Throughout the dream, I’m motivated by seeking “safety” and “home.” I’m apparently willing to ignore the powerful invitation of the Kestrel, because my strongest need is to get Toby home safely. When members of my peer dream group pointed out how clearly the dream was offering an opportunity to let go, I insisted that if I let go, he would die. Maybe I would die.

But the contradiction is evident: Toby is already dead. And this is a dream: Anything is possible. If I had been lucid in this dream, aware that I was dreaming, I would have realized that I could release him—he would go free, maybe fly into the air after the Kestrel. He could not be harmed. He is already home, safe. I’m the one who’s afraid. I’m the one who’s deaf to the call of the Kestrel, and who trudges on, “over the hill,” in the bleak landscape of decay and death.

This dream, like most of my dreams lately, reflects how I’m dealing with my own mortality and health challenges, and also how I’m seeking meaning in my life.

I have a disease (Radiation Fibrosis Syndrome) that makes me vulnerable in some of the same ways that Toby was vulnerable. I long for a safe place to rest, but, at the same time, I understand that my physical symptoms and uncertain prognosis put me in a situation that is potentially a spiritual opportunity. Every moment of every day, I’m meeting the unknown. I don’t know how quickly the damage to my upper spine and heart will progress—and I don’t know whether these conditions will cripple or kill me, sooner or later. I don’t know how to proceed with my work commitments, since my ability to undertake long-term projects is entirely unpredictable. I’m holding on, desperately, to the things I treasure about my life, afraid that the clamor of the busy world around me will sap my remaining resources, or distract me into wasteful, exhausting digressions. But I know from many years of inner work that this open-ended experience of not-knowing gives me a chance to question my assumptions, release my need for control, and surrender to the freshness of a life without agendas and absolutes.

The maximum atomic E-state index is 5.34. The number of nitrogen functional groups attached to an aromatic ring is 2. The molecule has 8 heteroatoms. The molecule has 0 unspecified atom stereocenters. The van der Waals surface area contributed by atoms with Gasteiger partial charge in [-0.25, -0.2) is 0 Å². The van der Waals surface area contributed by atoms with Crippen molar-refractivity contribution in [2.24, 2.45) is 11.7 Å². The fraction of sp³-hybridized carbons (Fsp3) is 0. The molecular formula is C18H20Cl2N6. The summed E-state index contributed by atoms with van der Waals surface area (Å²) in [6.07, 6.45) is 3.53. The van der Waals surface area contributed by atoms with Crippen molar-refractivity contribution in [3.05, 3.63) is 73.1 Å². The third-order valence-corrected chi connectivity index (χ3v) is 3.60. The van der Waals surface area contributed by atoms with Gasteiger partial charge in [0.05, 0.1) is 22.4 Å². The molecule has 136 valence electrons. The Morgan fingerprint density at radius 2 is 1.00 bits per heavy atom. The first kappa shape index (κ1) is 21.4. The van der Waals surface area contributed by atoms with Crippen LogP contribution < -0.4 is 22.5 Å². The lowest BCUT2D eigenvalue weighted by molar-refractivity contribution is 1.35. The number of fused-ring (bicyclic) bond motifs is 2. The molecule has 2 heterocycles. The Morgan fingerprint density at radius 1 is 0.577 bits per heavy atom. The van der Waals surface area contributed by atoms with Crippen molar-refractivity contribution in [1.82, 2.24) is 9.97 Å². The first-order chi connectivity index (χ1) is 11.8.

Yet my dream tells me that I’m not as open as I truly want to be. I’m holding on tightly, believing that death, or at least a painful loss, is the inevitable outcome of a leap into the unknown.

What if I let Toby leap after the Kestrel? My dreamworker friends also mentioned the phrase, “A bird in the hand is worth two in the bush.” The second Kestrel waits “in the bush” nearby. Both Kestrels are wild and free. My “bird in the hand,” my beloved cat, wants to be wild and free, too. But I’m holding onto him. I wonder… How am I holding myself back? Do I think that possessing my life is more important than living it? Continue reading